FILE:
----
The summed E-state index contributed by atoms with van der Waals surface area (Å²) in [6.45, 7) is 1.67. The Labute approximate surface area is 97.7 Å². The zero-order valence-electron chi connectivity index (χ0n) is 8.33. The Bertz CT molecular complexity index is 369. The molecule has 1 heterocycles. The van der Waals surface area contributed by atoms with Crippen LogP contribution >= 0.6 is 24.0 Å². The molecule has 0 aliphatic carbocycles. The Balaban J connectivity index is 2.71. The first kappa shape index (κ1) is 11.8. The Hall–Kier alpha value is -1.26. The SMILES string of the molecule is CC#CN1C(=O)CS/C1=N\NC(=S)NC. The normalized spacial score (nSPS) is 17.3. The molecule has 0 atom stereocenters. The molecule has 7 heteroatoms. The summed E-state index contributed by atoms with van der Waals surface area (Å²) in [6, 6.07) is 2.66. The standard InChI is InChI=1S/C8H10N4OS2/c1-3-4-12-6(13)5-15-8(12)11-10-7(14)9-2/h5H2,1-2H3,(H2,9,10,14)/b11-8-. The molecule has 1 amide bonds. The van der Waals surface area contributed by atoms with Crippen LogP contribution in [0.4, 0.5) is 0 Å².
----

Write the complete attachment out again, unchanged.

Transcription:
The summed E-state index contributed by atoms with van der Waals surface area (Å²) in [6.45, 7) is 1.67. The Labute approximate surface area is 97.7 Å². The zero-order valence-electron chi connectivity index (χ0n) is 8.33. The Bertz CT molecular complexity index is 369. The molecule has 1 heterocycles. The van der Waals surface area contributed by atoms with Crippen LogP contribution >= 0.6 is 24.0 Å². The molecule has 0 aliphatic carbocycles. The Balaban J connectivity index is 2.71. The first kappa shape index (κ1) is 11.8. The Hall–Kier alpha value is -1.26. The SMILES string of the molecule is CC#CN1C(=O)CS/C1=N\NC(=S)NC. The normalized spacial score (nSPS) is 17.3. The molecule has 0 atom stereocenters. The molecule has 7 heteroatoms. The summed E-state index contributed by atoms with van der Waals surface area (Å²) in [6, 6.07) is 2.66. The standard InChI is InChI=1S/C8H10N4OS2/c1-3-4-12-6(13)5-15-8(12)11-10-7(14)9-2/h5H2,1-2H3,(H2,9,10,14)/b11-8-. The molecule has 1 amide bonds. The van der Waals surface area contributed by atoms with Crippen LogP contribution in [0.4, 0.5) is 0 Å².